Notably absent were more prominent public figures who have scored political points at the expense of Netanyahu and Ya’alon by appealing to popular sentiments. Top national religious Israeli commentator Kalman Liebskind noted the significance of the absence of the mainly Ashkenazi national-religious settler camp, asserting that it was due to their lack of intra-Jewish class, race and religious solidarity:
It was an impressive rally. Among the people who were there were from Lod, Ramle and the periphery. Who wasn’t there? National religious and settlers. The national religious camp always has its hero soldiers, and they always seem to be from our camp. The religious youth can list off the accomplishments of our soldier heroes, but they will never commemorate those soldiers from Be’er Sheva that died right next to them. We’ve never cared for people like Elor Azarya who are carrying the stretcher. Although it’s thanks to that small group that we are allowed to sit comfortably in our strongholds. And we say that we are connected to the people, but let’s stop bluffing ourselves. But the truth is, there is nothing connecting the settlements and the periphery. Imagine if the soldier was one of ours. You would have seen a massive turnout. There would be 100s of buses. Hizme checkpoint [settler checkpoint from West Bank] would be bumper to bumper from all the Tel Aviv bound traffic. Jewish Home party members of parliament would have been there an hour early in full force. In a sentence, Religious Zionists proved again yesterday that all they care about is Religious Zionists. An ocean separates us from Charlie [father of Elor Azarya] from Ramle.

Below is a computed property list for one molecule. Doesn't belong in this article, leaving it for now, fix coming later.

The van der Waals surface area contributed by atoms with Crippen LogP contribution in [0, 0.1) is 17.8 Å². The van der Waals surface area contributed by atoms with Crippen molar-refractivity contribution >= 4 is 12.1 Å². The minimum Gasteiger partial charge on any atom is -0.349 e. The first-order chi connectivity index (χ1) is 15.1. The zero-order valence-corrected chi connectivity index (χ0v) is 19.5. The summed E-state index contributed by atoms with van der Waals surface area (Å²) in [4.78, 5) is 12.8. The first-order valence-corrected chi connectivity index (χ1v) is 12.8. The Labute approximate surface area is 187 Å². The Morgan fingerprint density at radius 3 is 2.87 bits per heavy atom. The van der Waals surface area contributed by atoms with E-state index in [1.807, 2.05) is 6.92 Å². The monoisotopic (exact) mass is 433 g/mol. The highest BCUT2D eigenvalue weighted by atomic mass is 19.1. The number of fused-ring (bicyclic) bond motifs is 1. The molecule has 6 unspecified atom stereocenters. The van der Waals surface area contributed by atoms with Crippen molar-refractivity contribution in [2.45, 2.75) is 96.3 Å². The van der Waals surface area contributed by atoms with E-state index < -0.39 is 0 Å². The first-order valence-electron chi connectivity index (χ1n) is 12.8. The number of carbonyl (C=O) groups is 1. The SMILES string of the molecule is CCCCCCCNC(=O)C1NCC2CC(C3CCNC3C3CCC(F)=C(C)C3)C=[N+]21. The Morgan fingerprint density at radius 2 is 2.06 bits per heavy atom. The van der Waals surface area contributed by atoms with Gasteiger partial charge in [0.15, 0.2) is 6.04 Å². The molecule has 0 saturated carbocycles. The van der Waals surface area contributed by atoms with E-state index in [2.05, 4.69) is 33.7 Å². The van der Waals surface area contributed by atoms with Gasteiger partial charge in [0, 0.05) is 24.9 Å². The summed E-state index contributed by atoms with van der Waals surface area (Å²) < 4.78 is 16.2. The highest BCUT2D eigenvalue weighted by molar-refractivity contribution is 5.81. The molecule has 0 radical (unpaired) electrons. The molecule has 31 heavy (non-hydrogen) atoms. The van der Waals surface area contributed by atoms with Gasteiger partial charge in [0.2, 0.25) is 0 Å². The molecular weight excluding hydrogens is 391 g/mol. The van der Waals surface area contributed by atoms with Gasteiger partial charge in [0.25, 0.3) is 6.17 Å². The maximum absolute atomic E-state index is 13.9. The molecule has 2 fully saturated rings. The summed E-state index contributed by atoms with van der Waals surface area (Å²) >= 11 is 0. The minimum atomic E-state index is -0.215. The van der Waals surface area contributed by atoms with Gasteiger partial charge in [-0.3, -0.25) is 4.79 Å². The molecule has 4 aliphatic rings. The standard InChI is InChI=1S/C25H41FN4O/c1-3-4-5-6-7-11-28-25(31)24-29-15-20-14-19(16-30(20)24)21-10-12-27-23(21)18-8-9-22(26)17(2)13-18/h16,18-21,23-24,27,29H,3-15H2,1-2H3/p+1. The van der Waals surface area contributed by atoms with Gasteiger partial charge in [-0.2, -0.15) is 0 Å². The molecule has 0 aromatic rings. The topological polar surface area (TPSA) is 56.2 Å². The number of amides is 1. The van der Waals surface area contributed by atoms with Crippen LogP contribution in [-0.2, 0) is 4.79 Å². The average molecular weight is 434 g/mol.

Speeches delivered by Azraya’s parents and sister were the somber exceptions to the otherwise celebratory atmosphere which featured performances by well-known Israeli musical acts including right-wing rapper Subliminal, Maor Edi, Amos Elgali, and Moshik Afia, who sang You and I will change the world, described by Sheen as a “well-known Jewish hippie anthem.”
At times, the performance was overtly festive. A group of Brestlev Orthodox Jews known as the Happy Haredim joined performers onstage, blowing shofars (ceremonial ram’s horns) stuffed with wooden dowels affixed with Israeli flags.
Directly in front of the stage, a performance artist wearing a bizarre oversized piece stood in front of Azraya’s family members. The piece consisted of four life-size dolls and the artist dressed in mock army and police uniforms with their hands and feet locked up.
As the demonstration ended and the crowd poured into the streets, a man in a military uniform took photographs of me. Queries to official army spokespeople as to his identity have not been answered.
Afterwards, I escaped with Israeli activist Ronnie Barkan to a nearby cafe filled with patrons who paid no attention to the massive demonstration nearby. “As a soldier myself, I support the soldier too,” the server told to me as he served me a vegan sandwich. “I’ve also been in that situation.”